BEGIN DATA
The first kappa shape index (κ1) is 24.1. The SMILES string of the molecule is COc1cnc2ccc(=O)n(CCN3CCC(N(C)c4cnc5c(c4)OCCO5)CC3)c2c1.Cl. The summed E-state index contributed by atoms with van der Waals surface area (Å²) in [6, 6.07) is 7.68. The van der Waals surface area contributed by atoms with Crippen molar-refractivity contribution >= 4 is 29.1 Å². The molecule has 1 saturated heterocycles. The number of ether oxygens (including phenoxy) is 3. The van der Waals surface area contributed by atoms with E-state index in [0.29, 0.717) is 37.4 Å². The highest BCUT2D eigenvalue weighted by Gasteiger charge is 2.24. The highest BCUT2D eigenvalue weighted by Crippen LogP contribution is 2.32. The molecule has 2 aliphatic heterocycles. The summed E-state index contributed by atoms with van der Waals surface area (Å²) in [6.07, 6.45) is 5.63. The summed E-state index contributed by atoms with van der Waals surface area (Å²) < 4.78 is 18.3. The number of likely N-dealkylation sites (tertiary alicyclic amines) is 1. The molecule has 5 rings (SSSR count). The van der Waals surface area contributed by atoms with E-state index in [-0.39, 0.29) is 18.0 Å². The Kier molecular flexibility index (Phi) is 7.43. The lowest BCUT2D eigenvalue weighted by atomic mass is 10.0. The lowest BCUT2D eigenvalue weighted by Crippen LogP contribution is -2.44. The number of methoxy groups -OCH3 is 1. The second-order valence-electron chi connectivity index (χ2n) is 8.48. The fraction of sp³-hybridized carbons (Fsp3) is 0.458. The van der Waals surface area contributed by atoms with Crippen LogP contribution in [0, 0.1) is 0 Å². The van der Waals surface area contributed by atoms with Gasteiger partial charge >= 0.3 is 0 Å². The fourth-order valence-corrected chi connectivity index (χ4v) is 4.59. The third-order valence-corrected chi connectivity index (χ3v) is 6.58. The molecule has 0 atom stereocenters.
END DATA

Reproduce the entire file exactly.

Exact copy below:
The first kappa shape index (κ1) is 24.1. The SMILES string of the molecule is COc1cnc2ccc(=O)n(CCN3CCC(N(C)c4cnc5c(c4)OCCO5)CC3)c2c1.Cl. The summed E-state index contributed by atoms with van der Waals surface area (Å²) in [6, 6.07) is 7.68. The van der Waals surface area contributed by atoms with Crippen molar-refractivity contribution >= 4 is 29.1 Å². The molecule has 1 saturated heterocycles. The number of ether oxygens (including phenoxy) is 3. The van der Waals surface area contributed by atoms with E-state index in [0.29, 0.717) is 37.4 Å². The highest BCUT2D eigenvalue weighted by Gasteiger charge is 2.24. The highest BCUT2D eigenvalue weighted by Crippen LogP contribution is 2.32. The molecule has 2 aliphatic heterocycles. The summed E-state index contributed by atoms with van der Waals surface area (Å²) in [6.07, 6.45) is 5.63. The summed E-state index contributed by atoms with van der Waals surface area (Å²) < 4.78 is 18.3. The number of likely N-dealkylation sites (tertiary alicyclic amines) is 1. The molecule has 5 rings (SSSR count). The van der Waals surface area contributed by atoms with E-state index in [-0.39, 0.29) is 18.0 Å². The Kier molecular flexibility index (Phi) is 7.43. The lowest BCUT2D eigenvalue weighted by atomic mass is 10.0. The lowest BCUT2D eigenvalue weighted by Crippen LogP contribution is -2.44. The number of methoxy groups -OCH3 is 1. The second-order valence-electron chi connectivity index (χ2n) is 8.48. The fraction of sp³-hybridized carbons (Fsp3) is 0.458. The van der Waals surface area contributed by atoms with Crippen LogP contribution in [0, 0.1) is 0 Å². The van der Waals surface area contributed by atoms with Gasteiger partial charge >= 0.3 is 0 Å². The fourth-order valence-corrected chi connectivity index (χ4v) is 4.59. The third-order valence-corrected chi connectivity index (χ3v) is 6.58. The molecule has 0 atom stereocenters.